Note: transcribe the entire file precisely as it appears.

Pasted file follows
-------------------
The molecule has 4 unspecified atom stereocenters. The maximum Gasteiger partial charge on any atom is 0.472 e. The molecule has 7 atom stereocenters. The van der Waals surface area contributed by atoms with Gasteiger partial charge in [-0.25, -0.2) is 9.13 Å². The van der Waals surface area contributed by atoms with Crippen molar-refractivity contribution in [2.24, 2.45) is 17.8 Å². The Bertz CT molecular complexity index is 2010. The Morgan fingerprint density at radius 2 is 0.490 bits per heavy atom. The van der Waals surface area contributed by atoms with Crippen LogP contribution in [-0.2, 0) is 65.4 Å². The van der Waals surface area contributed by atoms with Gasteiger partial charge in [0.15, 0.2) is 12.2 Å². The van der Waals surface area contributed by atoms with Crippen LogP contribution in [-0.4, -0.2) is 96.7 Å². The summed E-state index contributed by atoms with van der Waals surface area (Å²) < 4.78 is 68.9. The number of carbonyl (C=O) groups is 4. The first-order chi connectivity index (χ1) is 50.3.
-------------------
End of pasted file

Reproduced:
The molecule has 4 unspecified atom stereocenters. The maximum Gasteiger partial charge on any atom is 0.472 e. The molecule has 7 atom stereocenters. The van der Waals surface area contributed by atoms with Gasteiger partial charge in [-0.25, -0.2) is 9.13 Å². The van der Waals surface area contributed by atoms with Crippen molar-refractivity contribution in [2.24, 2.45) is 17.8 Å². The Bertz CT molecular complexity index is 2010. The Morgan fingerprint density at radius 2 is 0.490 bits per heavy atom. The van der Waals surface area contributed by atoms with Crippen LogP contribution in [-0.2, 0) is 65.4 Å². The van der Waals surface area contributed by atoms with Gasteiger partial charge in [0.15, 0.2) is 12.2 Å². The van der Waals surface area contributed by atoms with Crippen LogP contribution in [-0.4, -0.2) is 96.7 Å². The summed E-state index contributed by atoms with van der Waals surface area (Å²) < 4.78 is 68.9. The number of carbonyl (C=O) groups is 4. The first-order chi connectivity index (χ1) is 50.3.